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The Energy Sector of Niger: Perspectives and Opportunities

bMr. Salifou Gado - 13 November 2015

The Energy Sector of Niger (EN)
The Energy Sector of Niger (FR)

Niger has significant energy potential, rich and varied, that is weakly exploited. It consists of biomass (firewood and agricultural residues, the main source used by households for cooking), uranium, mineral coal, oil, natural gas, hydroelectricity and solar energy. Despite this rich potential, access to energy is still a challenges for the authorities. Final energy consumption in Niger is estimated at 0.15 toe per capita, one of the lowest in the world. The weakness of this value is mainly due to limited access of Niger's households to modern energy.

The development perspectives of the energy sector, as projected by the current authorities, are one of Niger's strengths in promoting sustainable development and the fight against poverty. These large-scale actions, in development of the energy supply capacity of the country, are in order to make it available and improve access to reliable energy at affordable costs.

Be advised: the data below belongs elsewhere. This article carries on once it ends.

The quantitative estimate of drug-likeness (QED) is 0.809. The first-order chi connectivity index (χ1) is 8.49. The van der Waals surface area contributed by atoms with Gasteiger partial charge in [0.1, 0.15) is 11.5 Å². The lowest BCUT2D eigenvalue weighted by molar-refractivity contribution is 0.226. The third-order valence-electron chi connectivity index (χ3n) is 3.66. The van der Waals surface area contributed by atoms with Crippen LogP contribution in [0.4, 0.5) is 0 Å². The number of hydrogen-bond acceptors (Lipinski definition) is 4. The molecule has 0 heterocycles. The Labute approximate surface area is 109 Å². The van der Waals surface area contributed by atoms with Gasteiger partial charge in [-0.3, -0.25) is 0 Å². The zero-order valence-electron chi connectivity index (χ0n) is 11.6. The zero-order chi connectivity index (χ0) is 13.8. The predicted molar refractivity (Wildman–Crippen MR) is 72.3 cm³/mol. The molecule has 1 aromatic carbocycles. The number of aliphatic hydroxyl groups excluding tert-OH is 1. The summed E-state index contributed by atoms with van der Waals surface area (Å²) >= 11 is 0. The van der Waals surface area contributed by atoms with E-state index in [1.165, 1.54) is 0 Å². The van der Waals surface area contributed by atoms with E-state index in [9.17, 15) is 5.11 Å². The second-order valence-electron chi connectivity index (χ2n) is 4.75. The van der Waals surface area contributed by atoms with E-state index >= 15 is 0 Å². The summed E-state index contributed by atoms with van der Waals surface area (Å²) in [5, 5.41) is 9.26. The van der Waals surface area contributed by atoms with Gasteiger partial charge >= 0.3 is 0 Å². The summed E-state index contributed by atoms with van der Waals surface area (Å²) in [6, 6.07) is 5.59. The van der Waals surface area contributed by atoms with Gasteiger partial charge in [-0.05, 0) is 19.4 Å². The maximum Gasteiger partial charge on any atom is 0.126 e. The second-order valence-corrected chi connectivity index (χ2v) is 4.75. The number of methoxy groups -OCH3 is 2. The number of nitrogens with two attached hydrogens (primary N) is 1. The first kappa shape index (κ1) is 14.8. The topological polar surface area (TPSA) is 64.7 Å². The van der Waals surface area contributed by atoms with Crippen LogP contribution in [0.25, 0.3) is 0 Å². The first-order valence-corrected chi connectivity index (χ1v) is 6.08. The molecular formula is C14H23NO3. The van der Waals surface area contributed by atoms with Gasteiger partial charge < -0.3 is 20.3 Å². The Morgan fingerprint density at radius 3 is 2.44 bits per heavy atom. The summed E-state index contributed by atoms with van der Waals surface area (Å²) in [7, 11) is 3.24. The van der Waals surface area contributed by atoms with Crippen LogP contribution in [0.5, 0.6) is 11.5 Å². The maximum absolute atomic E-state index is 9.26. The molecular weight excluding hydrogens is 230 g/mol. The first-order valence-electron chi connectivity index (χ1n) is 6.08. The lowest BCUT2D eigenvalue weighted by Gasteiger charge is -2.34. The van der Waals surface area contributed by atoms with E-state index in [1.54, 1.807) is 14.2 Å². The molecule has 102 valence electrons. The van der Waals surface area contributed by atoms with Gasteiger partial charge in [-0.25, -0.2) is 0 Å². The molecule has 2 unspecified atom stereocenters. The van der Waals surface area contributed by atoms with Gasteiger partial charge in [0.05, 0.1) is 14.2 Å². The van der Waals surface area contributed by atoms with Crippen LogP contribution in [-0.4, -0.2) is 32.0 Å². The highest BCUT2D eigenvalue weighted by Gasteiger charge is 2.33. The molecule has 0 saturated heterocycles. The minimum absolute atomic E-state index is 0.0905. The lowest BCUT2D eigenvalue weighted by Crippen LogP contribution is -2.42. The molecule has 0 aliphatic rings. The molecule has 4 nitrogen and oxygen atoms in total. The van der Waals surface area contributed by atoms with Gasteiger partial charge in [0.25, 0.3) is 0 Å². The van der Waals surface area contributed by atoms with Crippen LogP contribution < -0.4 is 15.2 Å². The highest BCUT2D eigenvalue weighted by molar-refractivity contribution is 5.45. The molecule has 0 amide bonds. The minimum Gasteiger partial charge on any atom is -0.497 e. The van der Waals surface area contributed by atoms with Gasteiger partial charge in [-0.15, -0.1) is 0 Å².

Given the central role that energy plays in the achievement of economic objectives and in view of all these perspectives, Niger seems to have taken a path that will lead the country towards economic and social progress. This is even true given that the energy sector of Niger is undergoing reform and presents many opportunities for investors and project developers.

With the opening to investors through the various legal framework reforms and the real opportunities that exist, Niger's authorities are committed to creating the necessary conditions for the development of the sector to make energy available and affordable throughout the country. The creation of mission structures including the PPP Supporting Cell and the High Council for Investment in Niger (HCIN), all supported by the signing of the Energy Charter, is eloquent proof of this commitment. It remains only for investors and project developers to capture these available opportunities and accompany the Niger authorities in the implementation of their development agenda.


The contents of this work are the author's sole responsibility. They do not necessarily represent the views of the Energy Charter Secretariat or any members of the Energy Charter Treaty.